By Toni McGee Causey


This past week, I finished proofreading book 3, WHEN A MAN LOVES A WEAPON, and sent it off next day to the publisher, and then I promptly died.

Okay, not entirely dead. Just mostly dead. Apparently, not hanging onto details real well, either, since I absolutely thought I had to be somewhere at noon today (as I write this, Saturday), and it turns out that it’s next Saturday at noon. Good thing it wasn’t last Saturday, huh? My mom said, “But I sent you an email with the date, and you responded.” I probably did. When I’m on deadline, I’ll agree to just about anything that will make the noise of whoever is talking to me go away so I can finish the sentence (or rend my hair). She could’ve written, “By the way, I’ve decided to store a thermo-nuclear weapon in your office, do you mind?” and I would’ve said, “Sure! Over there! Corner! Bye!”

My kids got away with murder when I was like this. (And sometimes, still do.) I have been known to forget major events, family. I am not even telling you how many times things caught fire in the kitchen. (Which was really embarrassing when the oven was just ten or so feet from my desk and I heard my oldest son shouting, “MOM!! MOM!!” and I looked up, saw him standing there, pointing to the oven… which was billowing black smoke while the fire alarm blared. Um. Yeah. This is why I do not cook.)

Über focus. Tunnel vision. Going with the flow. Or, as I like to put it, mad freaking panic. Steep incline, wet roads, no brakes. Get ‘er done.

It is really amazing how creative you can be when you have to be.

Now. That said, I am totally brain dead. [Brain dead enough to not realize that I agreed to PAINT THE SPARE BEDROOM. I would not be the least bit surprised to find out I agreed to purchase some sort of new fangled gadget that would assure me world domination or thinner thighs. (Wow. Wouldn’t that combo be great?)]


As you can see, I’m a goner. I think the only thing I’ve managed to do since then is Twitter (I can sort of manage 140 characters). (sort of) (barely)

So tell me, because I know I cannot be the only one, what have you forgotten to do… or gotten yourself committed to doing… while you were super focused? Bonus points for the craziest. 


10 thoughts on “focus

  1. Allison Brennan

    For me it’s getting lost in thought when I’m NOT writing and want to be (or need to be.) Oh, beware of me behind a wheel. I drive on autopilot. I make the trip to the kids school about 321 times a day and thus when I start in that direction, regardless of where I INTEND to go, I end up at the school. On Thursday, we were going to a restaurant near my mom’s house. I know how to get to my mom’s house. But instead of turning right on Grantline, I went straight on Sunrise, and it wasn’t until I was ALMOST to the point of no return when my oldest daughter said, "Are you going the right way?"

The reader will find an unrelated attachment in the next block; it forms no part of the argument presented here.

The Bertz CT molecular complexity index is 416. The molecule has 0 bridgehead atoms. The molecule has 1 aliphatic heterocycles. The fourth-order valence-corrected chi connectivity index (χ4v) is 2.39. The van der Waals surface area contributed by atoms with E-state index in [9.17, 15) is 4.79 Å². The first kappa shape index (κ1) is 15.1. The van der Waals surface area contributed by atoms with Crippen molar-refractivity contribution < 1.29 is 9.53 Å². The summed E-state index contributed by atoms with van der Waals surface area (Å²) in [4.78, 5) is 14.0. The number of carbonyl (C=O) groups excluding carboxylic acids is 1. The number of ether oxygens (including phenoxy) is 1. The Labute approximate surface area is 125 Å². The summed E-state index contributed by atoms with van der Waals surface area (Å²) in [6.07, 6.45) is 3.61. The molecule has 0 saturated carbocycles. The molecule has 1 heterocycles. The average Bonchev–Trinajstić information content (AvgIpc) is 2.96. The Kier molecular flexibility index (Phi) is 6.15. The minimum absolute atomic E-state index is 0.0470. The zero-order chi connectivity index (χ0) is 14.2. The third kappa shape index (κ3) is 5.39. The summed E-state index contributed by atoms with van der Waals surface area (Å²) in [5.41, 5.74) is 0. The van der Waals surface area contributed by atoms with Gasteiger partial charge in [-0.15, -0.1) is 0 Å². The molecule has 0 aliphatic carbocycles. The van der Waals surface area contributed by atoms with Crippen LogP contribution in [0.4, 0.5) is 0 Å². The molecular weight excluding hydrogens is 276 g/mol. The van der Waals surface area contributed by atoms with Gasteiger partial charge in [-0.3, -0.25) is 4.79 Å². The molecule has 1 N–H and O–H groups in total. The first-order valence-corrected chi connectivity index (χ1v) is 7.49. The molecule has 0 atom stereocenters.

Whoops, sorry, mentally debating whether my villain is going to stab my heroine or poison her . . . (turns out, neither! Something else came up when she went to the grocery store . . . )

    Last week I dropped the kids off school and went to Starbucks . . . but I’d been there ten minutes before because my daughter had a free first period and I took her to Starbucks. Next day, I had to go to the grocery store to pick up snacks for a school party for the same daughter, and I dropped her off, went to Starbucks, got coffee, then I was passing the school and remembered, Shit! I had to go to the store. U-turn . . .

    I’ve missed freeway exits more times than I can count. . . .

  2. Louise Ure

    WHEN A MAN LOVES A WEAPON. Best … title … ever.

    I never overpromise when I’m focused, because I never hear the requests and therefore never reply to them. Easy solution, Toni. Try cotton balls or those little ear plugs the pit crews get at the race track.

  3. Gayle Carline

    Unfortunately, I don’t ‘lose myself’ in my writing, so when interruptions come, I don’t ignore them, I get cranky and want to kill them. But I did get too focused on an event once.